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Divers accidentally discovered 1,900-year-old Roman inscription

This post is also available in: Polish (polski)

Divers accidentally discovered 1,900-year-old Roman inscription
Divers accidentally discovered 1,900-year-old Roman inscription | Photo: Ehud Arkin Shalev

During a dive in 2016 in Tel Dor (Israel), scientists came across a stone with an inscription on it. As it turned out, it had the name of a previously unknown governor of the province of Judea.

The inscription is about 1900 years old and was found at the bottom of the Mediterranean Sea, in the Gulf of Dor. Due to the storm, the stone was moved to the shallows, where the depth of the water is barely 1.5 meters. Archaeologists decided to extract the stone from the water, expecting the coming storm and fearing that the unique find would be lost in the depths of the sea or sand.

In Roman times, Dor was an important Roman port, where even its own coins were minted. On which of them you can find inscriptions indicating the city’s rule over the waters: “Lord of the Seas”.

The foundation stone has dimensions of 70×65 cm and when it was found it was covered with numerous marine flora and fauna. According to experts, it is really lucky that the inscription has been preserved almost intact. The stone was probably the base for the statue of the governor himself. The stone has a missing inscription giving the name: Gargilius Antiquus. The inscription was in Greek and scientists believe it read:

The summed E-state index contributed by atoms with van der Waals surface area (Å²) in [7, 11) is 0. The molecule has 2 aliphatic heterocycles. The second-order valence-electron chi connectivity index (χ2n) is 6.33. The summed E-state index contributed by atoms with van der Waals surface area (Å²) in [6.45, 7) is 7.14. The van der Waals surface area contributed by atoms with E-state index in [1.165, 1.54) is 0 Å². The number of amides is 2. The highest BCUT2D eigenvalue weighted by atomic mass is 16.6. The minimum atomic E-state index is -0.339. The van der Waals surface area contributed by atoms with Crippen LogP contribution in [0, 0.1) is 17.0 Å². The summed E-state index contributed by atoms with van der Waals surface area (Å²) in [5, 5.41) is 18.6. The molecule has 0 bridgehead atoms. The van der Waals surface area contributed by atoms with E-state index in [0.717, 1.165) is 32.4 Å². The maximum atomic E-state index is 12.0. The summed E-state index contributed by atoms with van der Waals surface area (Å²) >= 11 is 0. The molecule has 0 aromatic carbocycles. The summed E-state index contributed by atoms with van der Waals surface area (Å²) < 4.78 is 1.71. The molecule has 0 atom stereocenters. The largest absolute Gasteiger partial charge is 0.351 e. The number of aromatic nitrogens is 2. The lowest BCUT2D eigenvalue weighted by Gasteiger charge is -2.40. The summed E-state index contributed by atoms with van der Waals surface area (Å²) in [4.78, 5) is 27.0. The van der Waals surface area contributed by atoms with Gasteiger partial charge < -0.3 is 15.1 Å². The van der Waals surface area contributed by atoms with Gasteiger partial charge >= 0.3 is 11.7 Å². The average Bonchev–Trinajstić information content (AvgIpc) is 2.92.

The City of Dor honors Marcus Paccius, son of Publius, Silvanus Quintus Coredius Gallus Gargilius Antiquus, governor of the province of Judea, as well as […] of the province of Syria, and patron of the city of Dor.

According to archaeologists, the governor ruled the province just before the outbreak of the Bar Kokhba uprising. He was appointed by Emperor Hadrian between 120 and 130 CE – it is possible that he took office in 123 CE, replacing Cosonius Gallus.

His name Gargilius Antiquus suggests that he may have come from North Africa and belonged to the Velina family – nobles from what is now north-eastern Tunisia. Ancient sources indicate that he began his political career early, and in 115 CE he took the post of governor of the province of Arabia. Young politicians who had the “honour” of managing a barbarian province were usually of equestrian origin. Said Arabia was just such a barbaric province.

It is hard to say for how long Gargilius Antiquusruled Judea; however, it can be said that his career enjoyed recognition, as he soon became, with the rank of the proconsul, the governor of Syria and Palestine, and around 135 CE Asia – which was proof of the appreciation of its strong position.

The foundation stone is only the second of its kind to mention the province of Judea; another is Pilate’s stone discovered in 1961.

The artifact will be on display at the Haifa University Library in Haifa (Israel).

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